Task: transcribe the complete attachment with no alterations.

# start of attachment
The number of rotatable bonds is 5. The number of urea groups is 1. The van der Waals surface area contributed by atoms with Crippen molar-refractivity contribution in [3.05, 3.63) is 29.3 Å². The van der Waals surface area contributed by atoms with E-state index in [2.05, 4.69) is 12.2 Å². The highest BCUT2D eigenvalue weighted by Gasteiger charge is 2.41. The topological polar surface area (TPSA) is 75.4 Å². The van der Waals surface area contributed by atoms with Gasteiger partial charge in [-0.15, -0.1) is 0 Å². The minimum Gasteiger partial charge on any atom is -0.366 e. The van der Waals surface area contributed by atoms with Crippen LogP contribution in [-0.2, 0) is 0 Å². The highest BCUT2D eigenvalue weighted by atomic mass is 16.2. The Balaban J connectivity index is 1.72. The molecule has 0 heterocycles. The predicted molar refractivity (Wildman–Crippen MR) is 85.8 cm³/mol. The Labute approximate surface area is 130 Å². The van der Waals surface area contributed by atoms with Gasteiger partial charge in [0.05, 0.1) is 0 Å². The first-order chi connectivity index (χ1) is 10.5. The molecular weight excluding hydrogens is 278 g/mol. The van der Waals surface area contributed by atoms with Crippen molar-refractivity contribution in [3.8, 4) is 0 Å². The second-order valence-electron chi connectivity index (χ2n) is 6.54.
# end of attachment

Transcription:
The number of rotatable bonds is 5. The number of urea groups is 1. The van der Waals surface area contributed by atoms with Crippen molar-refractivity contribution in [3.05, 3.63) is 29.3 Å². The van der Waals surface area contributed by atoms with E-state index in [2.05, 4.69) is 12.2 Å². The highest BCUT2D eigenvalue weighted by Gasteiger charge is 2.41. The topological polar surface area (TPSA) is 75.4 Å². The van der Waals surface area contributed by atoms with Gasteiger partial charge in [-0.15, -0.1) is 0 Å². The minimum Gasteiger partial charge on any atom is -0.366 e. The van der Waals surface area contributed by atoms with Crippen LogP contribution in [-0.2, 0) is 0 Å². The highest BCUT2D eigenvalue weighted by atomic mass is 16.2. The Balaban J connectivity index is 1.72. The molecule has 0 heterocycles. The predicted molar refractivity (Wildman–Crippen MR) is 85.8 cm³/mol. The Labute approximate surface area is 130 Å². The van der Waals surface area contributed by atoms with Gasteiger partial charge in [0.05, 0.1) is 0 Å². The first-order chi connectivity index (χ1) is 10.5. The molecular weight excluding hydrogens is 278 g/mol. The van der Waals surface area contributed by atoms with Crippen molar-refractivity contribution in [3.8, 4) is 0 Å². The second-order valence-electron chi connectivity index (χ2n) is 6.54.